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Report claims CIA program has helped kill two dozen Colombian rebel leaders

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December 22, 2013: Raul Reyes, the second-ranking commander in Colombia's rebel FARC army, was among those killed with the help of weapons and intelligence supplied by a CIA program, according to a Washington Post report. (AP/File) (AP)

A CIA covert action program bolstered by eavesdropping from the National Security Agency has helped Colombian forces kill more at least two dozen leaders of rebel groups in the South American country over the past decade-plus, according to a Washington Post report. 

The program consists of human intelligence and a GPS guidance kit that is used to aid bombs in targeting specific leaders. According to the Post report, which cited interviews with over 30 current and former U.S. and Colombian officials, the U.S. began providing the Colombian army with the GPS kits in 2006. 

The program exists separately from the $9 billion aid package begun in 2000. It also makes heavy use of NSA monitoring to intercept communications and target the leaders of the left-wing Revolutionary Armed Forces of Colombia (FARC) and the National Liberation Army (ELN).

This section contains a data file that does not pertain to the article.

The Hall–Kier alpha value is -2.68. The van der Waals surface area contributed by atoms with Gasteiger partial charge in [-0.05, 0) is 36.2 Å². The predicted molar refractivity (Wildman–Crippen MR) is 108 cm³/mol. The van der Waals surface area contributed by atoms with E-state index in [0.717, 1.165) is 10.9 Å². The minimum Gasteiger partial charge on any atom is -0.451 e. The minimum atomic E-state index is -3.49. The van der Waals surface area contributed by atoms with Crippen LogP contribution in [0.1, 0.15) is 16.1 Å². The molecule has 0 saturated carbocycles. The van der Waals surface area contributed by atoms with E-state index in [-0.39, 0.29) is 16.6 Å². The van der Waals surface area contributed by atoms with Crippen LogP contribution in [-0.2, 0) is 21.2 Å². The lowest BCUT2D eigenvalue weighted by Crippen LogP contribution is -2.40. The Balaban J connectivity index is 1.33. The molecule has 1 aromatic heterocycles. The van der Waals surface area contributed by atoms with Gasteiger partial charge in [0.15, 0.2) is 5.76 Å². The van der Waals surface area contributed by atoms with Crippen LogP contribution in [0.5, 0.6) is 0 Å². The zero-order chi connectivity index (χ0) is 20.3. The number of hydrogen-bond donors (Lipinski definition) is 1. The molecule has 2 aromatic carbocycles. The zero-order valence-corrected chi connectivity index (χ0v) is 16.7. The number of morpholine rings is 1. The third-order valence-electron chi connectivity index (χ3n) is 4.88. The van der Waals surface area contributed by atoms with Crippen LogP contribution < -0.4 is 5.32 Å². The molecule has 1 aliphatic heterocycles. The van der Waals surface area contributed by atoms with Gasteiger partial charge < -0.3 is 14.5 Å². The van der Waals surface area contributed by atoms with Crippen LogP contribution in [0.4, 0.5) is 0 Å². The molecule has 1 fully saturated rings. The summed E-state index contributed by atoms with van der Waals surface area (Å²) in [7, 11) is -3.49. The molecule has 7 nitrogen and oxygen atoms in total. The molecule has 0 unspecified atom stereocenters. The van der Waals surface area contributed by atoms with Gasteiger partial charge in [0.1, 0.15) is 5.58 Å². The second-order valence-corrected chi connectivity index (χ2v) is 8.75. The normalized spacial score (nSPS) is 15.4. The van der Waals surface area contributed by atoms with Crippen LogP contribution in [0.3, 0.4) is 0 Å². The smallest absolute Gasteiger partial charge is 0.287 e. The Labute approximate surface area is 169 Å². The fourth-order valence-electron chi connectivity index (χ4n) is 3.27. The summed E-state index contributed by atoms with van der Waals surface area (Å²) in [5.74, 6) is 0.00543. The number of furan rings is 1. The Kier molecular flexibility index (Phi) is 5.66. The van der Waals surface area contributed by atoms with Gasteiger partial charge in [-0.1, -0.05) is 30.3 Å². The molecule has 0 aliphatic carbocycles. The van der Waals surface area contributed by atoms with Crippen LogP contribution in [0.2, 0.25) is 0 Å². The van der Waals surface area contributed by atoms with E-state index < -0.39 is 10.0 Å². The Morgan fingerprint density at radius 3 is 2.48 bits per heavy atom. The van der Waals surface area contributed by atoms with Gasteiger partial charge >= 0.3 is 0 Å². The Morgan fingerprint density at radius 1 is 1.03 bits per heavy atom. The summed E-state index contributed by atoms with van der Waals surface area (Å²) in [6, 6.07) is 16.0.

Since 2007, the Post reports, the U.S. has used 500-pound smart bombs specially fitted for Colombia aircraft to target FARC and ELN leaders. The bombs use special encryption keys that unscramble communications from GPS satellites to hit their targets, which are controlled by the CIA so the Colombia armed forces do not misuse the weapons to target political opponents. 

According to the paper, the campaign has helped reduce the manpower of the FARC to its lowest level in 20 years, due less to the killings of top leaders than desertions and low recruitment caused by the bombing campaign's disruption of operations. FARC declared a unilateral 30-day ceasefire on December 15 and has been undertaking peace negotiations with the Colombian government for over a year in Havana, Cuba.

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